In continuing my trend of discussing personal issues, such as my health, I’ll today be discussing mental health and what it was like last year, when I decided to take better care of my mental health.
When I used to work in Milford, I would make sure to take time off for my mental health. Little did I know that working in that place would actually deteriorate my mental health to the point of an actual breakdown and collapse of sanity, but I’m sure my decision to take mental health days contributed to the preservation of my sanity in a temporary sense. Taking mental health days helped me stay afloat, basically.
I highly recommend you make the decision to take mental health days for yourself. Your mental health is just as important as your physical health, and for some reason we only equate sick days with being physically ill. If someone is mentally ill and is in need of immediate help, then taking a day for yourself is a great way of getting back on track and resetting things. Not just for yourself, but for the good of others, too. If you’re mentally ready for things, the people at work will benefit from your aptness. If you’re not mentally ready, you risk alienating and making things worse for yourself and others. Think of it the same way you think of physical health!
I’ve tried to convince Alex to take more days for herself, similarly to what I did, but it hasn’t been super successful yet. It’s still a work in progress for sure.
Plus, above all, I get to spend days with Angus, my best friend and greatest companion of all. Nothing compares to the benefit of mental health bestowed by being with a dog companion.
Stress. We all experience it, one way or another. Stress over work, stress over school, stress over relationships. It’s normal to be stressed, unfortunately, despite it being so toxic and corrosive to our mental health. There’s always been talk about how stress and challenges are essential to learning, that in order to be truly engaged or challenged in a task, there has to be some degree of urgency associated with it.
In some ways, I agree completely. How can I ever expect to learn how to handle stress, for example, without having experienced it in a more constructive, educational way in school? School is and has always been a reflection of life after school, but with handlebars and the bumpers up. Teachers are dictators, at least according to kids, and counselors are helpful, guiding friends. School has the makings of a microcosm of life itself, and the lessons learned in school help students in that they can apply those lessons when they reach adulthood. At least, that’s how it’s supposed to be. I don’t claim that this is what everyone’s school experience was like, or even mine for that matter, but I hope I can convey a sense of idealism, not realism, in this.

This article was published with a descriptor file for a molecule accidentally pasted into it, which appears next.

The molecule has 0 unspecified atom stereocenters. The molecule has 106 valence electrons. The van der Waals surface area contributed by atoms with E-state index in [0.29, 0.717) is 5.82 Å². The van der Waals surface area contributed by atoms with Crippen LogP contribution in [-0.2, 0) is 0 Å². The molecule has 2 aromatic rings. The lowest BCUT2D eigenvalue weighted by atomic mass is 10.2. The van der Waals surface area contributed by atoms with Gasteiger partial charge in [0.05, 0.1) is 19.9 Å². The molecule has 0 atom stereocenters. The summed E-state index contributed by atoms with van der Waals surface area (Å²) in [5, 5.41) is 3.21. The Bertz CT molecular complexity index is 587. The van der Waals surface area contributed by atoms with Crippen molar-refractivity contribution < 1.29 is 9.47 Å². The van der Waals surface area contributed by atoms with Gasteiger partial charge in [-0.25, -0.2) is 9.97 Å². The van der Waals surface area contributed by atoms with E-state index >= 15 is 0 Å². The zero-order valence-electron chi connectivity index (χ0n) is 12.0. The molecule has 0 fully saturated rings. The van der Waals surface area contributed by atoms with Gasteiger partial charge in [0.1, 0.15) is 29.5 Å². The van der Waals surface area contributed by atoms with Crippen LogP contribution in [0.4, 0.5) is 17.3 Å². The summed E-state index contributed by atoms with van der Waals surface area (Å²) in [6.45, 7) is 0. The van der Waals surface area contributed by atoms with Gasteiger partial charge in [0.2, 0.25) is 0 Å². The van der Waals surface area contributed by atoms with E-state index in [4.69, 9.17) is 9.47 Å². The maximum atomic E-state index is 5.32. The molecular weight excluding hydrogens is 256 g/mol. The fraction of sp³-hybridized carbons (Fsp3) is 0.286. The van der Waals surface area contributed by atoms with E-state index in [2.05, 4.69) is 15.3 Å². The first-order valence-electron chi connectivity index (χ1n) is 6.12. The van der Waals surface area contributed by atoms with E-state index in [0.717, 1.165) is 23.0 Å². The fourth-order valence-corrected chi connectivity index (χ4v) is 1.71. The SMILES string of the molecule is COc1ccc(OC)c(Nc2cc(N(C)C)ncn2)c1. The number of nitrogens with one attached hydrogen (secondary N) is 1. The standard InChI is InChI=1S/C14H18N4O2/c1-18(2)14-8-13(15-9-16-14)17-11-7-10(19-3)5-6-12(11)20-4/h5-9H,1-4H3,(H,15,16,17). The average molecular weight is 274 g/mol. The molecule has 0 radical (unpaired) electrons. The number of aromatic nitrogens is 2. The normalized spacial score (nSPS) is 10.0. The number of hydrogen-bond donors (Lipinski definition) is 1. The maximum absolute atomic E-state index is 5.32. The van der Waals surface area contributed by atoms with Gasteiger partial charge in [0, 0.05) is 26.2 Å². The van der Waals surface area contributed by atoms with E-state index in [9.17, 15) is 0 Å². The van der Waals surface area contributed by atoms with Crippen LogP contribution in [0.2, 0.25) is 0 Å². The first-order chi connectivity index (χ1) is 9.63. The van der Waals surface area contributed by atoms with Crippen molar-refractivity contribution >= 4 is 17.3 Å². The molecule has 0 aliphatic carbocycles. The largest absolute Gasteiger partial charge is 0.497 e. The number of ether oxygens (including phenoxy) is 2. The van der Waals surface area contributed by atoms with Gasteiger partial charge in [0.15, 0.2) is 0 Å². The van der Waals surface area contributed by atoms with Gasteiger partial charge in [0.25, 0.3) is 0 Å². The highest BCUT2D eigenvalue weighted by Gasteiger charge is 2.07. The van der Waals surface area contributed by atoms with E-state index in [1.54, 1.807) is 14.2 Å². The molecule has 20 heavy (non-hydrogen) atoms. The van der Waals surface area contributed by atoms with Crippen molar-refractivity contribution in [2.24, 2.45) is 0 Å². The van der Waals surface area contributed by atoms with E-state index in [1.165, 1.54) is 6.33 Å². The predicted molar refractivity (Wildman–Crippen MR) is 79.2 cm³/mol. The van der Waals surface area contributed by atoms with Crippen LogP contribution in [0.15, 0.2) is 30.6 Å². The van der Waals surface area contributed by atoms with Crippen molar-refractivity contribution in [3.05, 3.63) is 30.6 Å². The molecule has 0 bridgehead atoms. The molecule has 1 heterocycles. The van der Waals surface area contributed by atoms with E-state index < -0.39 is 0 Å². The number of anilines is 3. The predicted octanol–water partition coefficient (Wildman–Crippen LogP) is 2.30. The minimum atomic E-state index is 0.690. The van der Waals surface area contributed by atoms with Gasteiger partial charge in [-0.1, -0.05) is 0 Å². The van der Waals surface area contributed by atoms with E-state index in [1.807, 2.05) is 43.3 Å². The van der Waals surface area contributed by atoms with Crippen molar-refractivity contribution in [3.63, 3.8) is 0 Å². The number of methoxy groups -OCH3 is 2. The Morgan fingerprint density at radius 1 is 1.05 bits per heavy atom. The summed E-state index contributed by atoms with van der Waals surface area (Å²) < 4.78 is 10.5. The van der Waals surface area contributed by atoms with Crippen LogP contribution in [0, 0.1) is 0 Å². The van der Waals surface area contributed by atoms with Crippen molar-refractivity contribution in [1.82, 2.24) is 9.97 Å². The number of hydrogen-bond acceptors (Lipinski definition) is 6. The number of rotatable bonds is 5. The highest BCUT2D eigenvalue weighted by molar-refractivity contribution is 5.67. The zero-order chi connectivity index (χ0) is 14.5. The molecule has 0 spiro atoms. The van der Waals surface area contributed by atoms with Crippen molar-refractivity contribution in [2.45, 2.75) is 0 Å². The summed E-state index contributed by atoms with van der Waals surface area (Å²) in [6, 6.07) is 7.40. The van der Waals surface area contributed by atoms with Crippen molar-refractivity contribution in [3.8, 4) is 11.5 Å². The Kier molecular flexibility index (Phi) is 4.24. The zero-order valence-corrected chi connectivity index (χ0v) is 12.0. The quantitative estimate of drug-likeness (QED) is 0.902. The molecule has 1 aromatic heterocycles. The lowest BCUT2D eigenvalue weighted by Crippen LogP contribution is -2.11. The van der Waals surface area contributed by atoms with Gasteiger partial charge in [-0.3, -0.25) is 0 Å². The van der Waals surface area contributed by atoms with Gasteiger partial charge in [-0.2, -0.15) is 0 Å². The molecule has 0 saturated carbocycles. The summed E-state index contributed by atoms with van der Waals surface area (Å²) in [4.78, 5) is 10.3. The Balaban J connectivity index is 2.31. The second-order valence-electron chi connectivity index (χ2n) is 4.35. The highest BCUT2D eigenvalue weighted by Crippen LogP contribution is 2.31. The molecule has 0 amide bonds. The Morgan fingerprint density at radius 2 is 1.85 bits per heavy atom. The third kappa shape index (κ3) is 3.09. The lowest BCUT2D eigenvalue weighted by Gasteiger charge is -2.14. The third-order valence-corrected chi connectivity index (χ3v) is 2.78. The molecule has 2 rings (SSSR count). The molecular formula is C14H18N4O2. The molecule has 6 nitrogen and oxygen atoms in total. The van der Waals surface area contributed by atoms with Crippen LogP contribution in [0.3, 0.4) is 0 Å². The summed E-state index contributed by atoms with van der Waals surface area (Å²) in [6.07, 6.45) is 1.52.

So, looping back to stress and the factors that go into it. I am somehow who gets stressed easily, and the second a student says one thing that’s slightly disrespectful, I am taken aback and reeling all the way home. My mind absorbs all the emotions and energy of the room around me, internalizing it all. That’s the life of an anxious mind. But in order to overcome stress, I like to think some advil and World of Warcraft does the trick. (That’s partially a joke; I do play WoW to unwind, though.)
Nothing wrong with a little
concern, a couple Q’s
about life and work,
excuse my inquisitive side
I say, breaking down is like
watching a horror movie in
uncontrollable dramatic irony
steps into view and
watches you slowly until
you open the closet
I say, forgive me
for not reaching out when
I was at my lowest,
my deepest regrets are more
debilitating than I thought
and I forgot to say “Hello”
I had some troubles
last year, summer to
fall to winter to now,
you don’t think during a
breakdown, no one thinks